UOC, Aga Khan Hospital team up to help athletes
Posted Monday, October 7 2013 at 01:00
KAMPALA- Uganda Olympic Committee (UOC) and Aga Khan University Hospital have entered a partnership aimed at addressing health concerns of the country’s sportsmen.
Most Ugandan sportsmen rarely spare time or lack the means to have their bodies screened before competing while others labour through competitions with health problems.
“We have often competed at the highest level without considering the health of our athletes,” UOC president William Blick said on Friday after the three-year partnership was announced at Diamond Trust Building, Kampala Road where the Aga Khan health facility is housed. “We want to make sure that our sportsmen are in good health before they enter any competition.”
Under the three-year renewable arrangement, elite will receive health insurance cards to be presented at every visit to Aga Khan Hospital.
Routine diagnosis will be done on all the top athletes during camps and build-up to competitions.
Amateur (budding) athletes will be required to pay a subsidized fee depending on the arrangement with their respective federations.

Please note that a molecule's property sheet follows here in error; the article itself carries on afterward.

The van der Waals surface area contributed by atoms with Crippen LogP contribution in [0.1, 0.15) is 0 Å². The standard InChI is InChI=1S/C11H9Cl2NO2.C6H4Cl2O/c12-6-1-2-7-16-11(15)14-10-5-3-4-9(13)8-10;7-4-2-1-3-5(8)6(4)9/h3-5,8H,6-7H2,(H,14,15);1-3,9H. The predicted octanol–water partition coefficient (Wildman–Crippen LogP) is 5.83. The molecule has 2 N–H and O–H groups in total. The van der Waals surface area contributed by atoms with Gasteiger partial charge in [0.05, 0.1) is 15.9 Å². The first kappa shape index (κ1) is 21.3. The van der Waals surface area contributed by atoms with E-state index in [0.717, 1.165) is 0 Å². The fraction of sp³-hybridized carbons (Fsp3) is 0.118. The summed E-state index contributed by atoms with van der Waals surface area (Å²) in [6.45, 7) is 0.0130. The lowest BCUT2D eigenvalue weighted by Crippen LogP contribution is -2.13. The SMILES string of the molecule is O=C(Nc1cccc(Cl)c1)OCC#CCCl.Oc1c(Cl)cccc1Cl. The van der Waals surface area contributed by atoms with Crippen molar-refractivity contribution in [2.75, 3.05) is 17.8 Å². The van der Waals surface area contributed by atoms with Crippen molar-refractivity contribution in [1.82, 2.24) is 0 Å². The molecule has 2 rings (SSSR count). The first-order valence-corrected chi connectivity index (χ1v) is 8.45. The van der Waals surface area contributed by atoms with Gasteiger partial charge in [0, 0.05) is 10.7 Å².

“We’ll make sure that we offer high quality services to both elite and amateur athletes,” Rasalind Parkers-Ratanshi, the Aga Khan Health Service Uganda board of directors chairperson, remarked after signing a memorandum of understanding with UOC.
To help roll off the programme, UOC has received an under water massage machine worth Shs80m from the German government.
The machine is to be handed over to the Aga Khan University Hospital management. Through UOC, Germany has also donated performance diagnostic equipment to Uganda Athletics Federation (UAF).
Joachim Duster, the Germany deputy ambassador to Uganda, handed over the equipment to UAF president Dominic Otucet at Lugogo on Friday.At the World Championships in Moscow two months ago, several members of Team Uganda complained of muscle cramps and blamed their poor displays on lack of a physiotherapist.
UOC has now embarked on training physiotherapists to avoid a recurrence of such a scenario. A group of doctors was also trained in sports medicine last week.